Cortez Masto, Udall, Smith Introduce Bill to Increase Access to Nutritious Meals for Native Students
Washington, D.C. – Today, U.S. Senators Catherine Cortez Masto (D-Nev.), Tom Udall (D-N.M.) and Tina Smith (D-Minn.) reintroduced legislation to give Tribes the authority to directly provide Child Nutrition Programs. The Tribal Nutrition Improvement Act of 2019 recognizes that Tribes understand the needs of their communities best, especially when it comes to ensuring children have consistent, healthy, and nutritious meals all year long. U.S. Representatives Deb Haaland (D-N.M.), Raúl Grijalva (D-Ariz.) and Ben Ray Luján (D-N.M.) introduced companion legislation in the House.
“Many communities across Indian Country are in the middle of vast food deserts and rely on federal food programs to combat food insecurity and provide healthy meals to their children and families. It is common sense that tribes should be empowered to directly manage and deliver these important programs. Native American children are already some of the most vulnerable to hunger and nutrition related diseases like obesity and diabetes, so it is crucial that we provide tribes with the resources they need to improve and expand access to vital nutrition services,” said Cortez Masto.
“Tribal schools and Native families still face too many barriers to accessing important hunger and nutrition-related services. With half of all Native children at risk of developing diabetes in their lifetime, it is critical that Tribal governments can directly administer Child Nutrition Programs that help prevent food insecurity and promote healthy diets. The Tribal Nutrition Improvement Act gives Tribes the ability to manage and deliver important food programs for Native students who otherwise may struggle to access consistent or adequate nutrition,” said Udall. “This legislation makes sure that Native students have access to nutritious foods so they can focus on their education, instead of worrying about their next meal.”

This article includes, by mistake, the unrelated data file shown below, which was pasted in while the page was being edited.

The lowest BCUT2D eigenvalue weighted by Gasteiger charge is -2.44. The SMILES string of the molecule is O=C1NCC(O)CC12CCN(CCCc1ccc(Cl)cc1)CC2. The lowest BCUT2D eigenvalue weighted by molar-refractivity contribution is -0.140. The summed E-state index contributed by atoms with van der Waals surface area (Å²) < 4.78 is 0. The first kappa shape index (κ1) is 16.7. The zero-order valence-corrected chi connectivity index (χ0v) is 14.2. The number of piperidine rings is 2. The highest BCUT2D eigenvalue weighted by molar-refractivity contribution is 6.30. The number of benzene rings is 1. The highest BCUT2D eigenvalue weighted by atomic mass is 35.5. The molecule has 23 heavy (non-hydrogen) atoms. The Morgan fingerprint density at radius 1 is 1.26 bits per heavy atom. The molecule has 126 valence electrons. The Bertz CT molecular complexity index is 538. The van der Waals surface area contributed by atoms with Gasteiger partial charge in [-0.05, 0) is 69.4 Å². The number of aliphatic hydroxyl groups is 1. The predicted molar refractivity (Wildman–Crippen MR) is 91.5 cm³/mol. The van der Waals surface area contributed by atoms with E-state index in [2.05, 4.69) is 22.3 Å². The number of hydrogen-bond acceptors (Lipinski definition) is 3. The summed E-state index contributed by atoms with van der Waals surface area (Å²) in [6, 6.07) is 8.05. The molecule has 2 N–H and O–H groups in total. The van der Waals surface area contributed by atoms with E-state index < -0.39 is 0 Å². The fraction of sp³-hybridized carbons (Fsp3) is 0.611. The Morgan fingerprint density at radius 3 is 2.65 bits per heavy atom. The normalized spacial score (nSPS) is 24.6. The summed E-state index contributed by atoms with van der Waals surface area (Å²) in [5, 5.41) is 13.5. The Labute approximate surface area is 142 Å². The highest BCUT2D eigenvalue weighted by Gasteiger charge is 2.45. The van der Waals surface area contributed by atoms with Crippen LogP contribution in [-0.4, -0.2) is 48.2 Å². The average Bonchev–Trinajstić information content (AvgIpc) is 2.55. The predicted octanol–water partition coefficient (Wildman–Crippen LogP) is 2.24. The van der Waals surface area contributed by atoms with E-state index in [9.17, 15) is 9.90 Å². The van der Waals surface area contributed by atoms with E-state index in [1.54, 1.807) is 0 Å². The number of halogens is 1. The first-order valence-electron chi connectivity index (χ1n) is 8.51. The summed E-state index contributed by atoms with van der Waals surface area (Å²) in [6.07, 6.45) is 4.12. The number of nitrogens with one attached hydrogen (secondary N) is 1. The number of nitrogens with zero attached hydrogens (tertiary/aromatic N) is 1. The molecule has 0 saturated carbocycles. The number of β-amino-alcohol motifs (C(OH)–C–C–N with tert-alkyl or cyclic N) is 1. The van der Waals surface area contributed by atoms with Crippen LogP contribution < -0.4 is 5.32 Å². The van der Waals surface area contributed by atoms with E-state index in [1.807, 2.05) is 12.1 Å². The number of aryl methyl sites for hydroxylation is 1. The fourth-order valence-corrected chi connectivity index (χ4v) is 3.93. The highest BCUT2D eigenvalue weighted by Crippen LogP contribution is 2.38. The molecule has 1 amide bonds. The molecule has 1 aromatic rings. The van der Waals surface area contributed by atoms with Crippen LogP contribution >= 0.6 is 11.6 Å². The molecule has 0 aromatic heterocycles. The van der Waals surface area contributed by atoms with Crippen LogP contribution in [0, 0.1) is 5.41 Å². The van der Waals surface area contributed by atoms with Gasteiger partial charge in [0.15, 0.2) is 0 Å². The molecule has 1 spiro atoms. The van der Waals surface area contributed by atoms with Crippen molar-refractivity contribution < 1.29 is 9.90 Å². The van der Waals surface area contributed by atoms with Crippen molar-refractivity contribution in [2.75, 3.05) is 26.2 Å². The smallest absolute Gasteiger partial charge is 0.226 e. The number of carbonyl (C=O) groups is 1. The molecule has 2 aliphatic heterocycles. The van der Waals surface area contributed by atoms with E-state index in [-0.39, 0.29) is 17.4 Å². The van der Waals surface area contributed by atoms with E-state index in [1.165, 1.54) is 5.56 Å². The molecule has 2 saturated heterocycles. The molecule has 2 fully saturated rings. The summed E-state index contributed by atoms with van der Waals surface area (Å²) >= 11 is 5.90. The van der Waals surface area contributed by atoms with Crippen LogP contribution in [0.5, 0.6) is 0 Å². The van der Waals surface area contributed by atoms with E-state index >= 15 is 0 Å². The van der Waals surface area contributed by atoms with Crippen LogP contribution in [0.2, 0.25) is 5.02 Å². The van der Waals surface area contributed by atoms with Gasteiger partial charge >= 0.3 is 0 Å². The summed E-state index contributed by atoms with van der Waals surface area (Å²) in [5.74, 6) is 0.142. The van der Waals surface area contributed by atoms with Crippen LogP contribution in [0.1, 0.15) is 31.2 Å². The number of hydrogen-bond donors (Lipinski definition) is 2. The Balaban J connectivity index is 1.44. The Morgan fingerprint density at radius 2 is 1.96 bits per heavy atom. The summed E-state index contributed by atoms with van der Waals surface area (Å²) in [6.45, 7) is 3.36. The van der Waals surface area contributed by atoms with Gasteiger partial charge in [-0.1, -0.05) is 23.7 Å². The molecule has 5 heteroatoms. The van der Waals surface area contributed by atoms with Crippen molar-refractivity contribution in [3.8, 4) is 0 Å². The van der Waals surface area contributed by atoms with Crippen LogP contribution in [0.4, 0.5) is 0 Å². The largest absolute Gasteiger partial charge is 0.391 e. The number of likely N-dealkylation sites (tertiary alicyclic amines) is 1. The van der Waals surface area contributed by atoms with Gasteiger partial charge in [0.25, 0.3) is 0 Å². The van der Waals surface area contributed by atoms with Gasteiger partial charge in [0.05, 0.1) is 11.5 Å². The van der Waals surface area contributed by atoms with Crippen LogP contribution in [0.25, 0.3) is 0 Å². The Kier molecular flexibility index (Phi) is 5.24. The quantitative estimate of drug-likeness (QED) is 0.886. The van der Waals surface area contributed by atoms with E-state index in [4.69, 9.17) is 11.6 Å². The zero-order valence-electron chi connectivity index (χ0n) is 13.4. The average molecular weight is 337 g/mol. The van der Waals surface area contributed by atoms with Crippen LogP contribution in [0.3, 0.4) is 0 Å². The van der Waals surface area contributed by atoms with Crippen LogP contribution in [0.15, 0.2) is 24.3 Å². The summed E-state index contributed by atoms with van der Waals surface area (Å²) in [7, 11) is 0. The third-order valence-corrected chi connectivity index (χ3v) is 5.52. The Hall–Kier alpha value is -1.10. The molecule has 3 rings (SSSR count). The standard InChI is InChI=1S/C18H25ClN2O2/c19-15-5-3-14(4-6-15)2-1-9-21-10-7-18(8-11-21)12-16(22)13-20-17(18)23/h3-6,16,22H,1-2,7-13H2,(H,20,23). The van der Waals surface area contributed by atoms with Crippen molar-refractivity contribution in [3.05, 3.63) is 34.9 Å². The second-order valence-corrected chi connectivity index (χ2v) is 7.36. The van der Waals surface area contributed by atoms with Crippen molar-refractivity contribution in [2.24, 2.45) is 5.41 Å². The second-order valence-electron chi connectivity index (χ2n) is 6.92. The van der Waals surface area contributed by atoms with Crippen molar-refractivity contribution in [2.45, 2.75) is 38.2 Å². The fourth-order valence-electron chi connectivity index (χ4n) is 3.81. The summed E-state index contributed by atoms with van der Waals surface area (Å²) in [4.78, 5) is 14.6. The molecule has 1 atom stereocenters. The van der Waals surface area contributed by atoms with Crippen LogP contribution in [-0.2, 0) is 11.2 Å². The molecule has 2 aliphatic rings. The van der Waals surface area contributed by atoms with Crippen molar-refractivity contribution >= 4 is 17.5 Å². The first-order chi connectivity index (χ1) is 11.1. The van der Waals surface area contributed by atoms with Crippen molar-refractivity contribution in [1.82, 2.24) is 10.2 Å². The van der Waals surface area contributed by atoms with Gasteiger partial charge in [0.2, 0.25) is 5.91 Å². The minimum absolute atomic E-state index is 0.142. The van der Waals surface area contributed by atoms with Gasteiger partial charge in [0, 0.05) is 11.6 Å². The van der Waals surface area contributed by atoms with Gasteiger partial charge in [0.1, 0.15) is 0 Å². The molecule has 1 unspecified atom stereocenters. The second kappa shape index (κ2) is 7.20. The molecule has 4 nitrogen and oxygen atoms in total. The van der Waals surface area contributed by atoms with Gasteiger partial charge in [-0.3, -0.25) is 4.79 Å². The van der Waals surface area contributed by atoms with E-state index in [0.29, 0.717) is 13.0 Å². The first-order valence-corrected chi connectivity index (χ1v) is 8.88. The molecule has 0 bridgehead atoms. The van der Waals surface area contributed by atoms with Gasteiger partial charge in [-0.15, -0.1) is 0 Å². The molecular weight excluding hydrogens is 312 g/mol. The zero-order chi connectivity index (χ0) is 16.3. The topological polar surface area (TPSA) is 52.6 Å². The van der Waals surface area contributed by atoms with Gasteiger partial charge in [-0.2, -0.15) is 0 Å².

“If we’re going to make sure Native American students aren’t going hungry on tribal lands, we need to empower tribal governments,” said Smith. “I helped introduce this legislation so tribal governments can make their own decisions when it comes to combatting child hunger in Indian Country.”
Limited access to affordable and nutritious food in Indian Country puts Native children at a high risk of hunger and nutrition-related diseases like diabetes and obesity. The Tribal Nutrition Improvement Act of 2019 would help reduce this risk by allowing federally recognized Tribes to directly administer programs like the National School Lunch Program, the School Breakfast Program, the Summer Food Service Program, and the Child and Adult Care Food Program.
Several Tribal governments and community organizations have endorsed the Tribal Nutrition Improvement Act of 2019, including the Food and Research Action Center and the National Congress of American Indians.
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